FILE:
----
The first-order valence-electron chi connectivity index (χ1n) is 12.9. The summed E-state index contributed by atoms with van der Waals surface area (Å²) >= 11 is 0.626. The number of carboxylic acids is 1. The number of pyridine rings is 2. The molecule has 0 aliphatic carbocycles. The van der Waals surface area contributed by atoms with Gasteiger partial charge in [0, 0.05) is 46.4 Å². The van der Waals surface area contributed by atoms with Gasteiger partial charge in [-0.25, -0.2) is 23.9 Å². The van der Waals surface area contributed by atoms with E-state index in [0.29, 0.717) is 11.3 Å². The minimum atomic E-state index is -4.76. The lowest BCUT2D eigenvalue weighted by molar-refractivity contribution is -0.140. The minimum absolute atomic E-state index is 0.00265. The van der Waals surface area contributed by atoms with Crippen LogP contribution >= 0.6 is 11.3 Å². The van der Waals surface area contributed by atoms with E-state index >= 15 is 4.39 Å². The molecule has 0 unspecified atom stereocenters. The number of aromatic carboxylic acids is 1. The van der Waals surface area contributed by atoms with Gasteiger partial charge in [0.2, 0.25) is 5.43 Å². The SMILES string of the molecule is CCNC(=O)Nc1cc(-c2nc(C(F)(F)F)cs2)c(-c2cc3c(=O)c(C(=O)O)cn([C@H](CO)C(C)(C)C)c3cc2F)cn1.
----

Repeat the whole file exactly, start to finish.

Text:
The first-order valence-electron chi connectivity index (χ1n) is 12.9. The summed E-state index contributed by atoms with van der Waals surface area (Å²) >= 11 is 0.626. The number of carboxylic acids is 1. The number of pyridine rings is 2. The molecule has 0 aliphatic carbocycles. The van der Waals surface area contributed by atoms with Gasteiger partial charge in [0, 0.05) is 46.4 Å². The van der Waals surface area contributed by atoms with Gasteiger partial charge in [-0.25, -0.2) is 23.9 Å². The van der Waals surface area contributed by atoms with E-state index in [0.29, 0.717) is 11.3 Å². The minimum atomic E-state index is -4.76. The lowest BCUT2D eigenvalue weighted by molar-refractivity contribution is -0.140. The minimum absolute atomic E-state index is 0.00265. The van der Waals surface area contributed by atoms with Crippen LogP contribution >= 0.6 is 11.3 Å². The van der Waals surface area contributed by atoms with E-state index >= 15 is 4.39 Å². The molecule has 0 unspecified atom stereocenters. The number of aromatic carboxylic acids is 1. The van der Waals surface area contributed by atoms with Gasteiger partial charge in [0.2, 0.25) is 5.43 Å². The SMILES string of the molecule is CCNC(=O)Nc1cc(-c2nc(C(F)(F)F)cs2)c(-c2cc3c(=O)c(C(=O)O)cn([C@H](CO)C(C)(C)C)c3cc2F)cn1.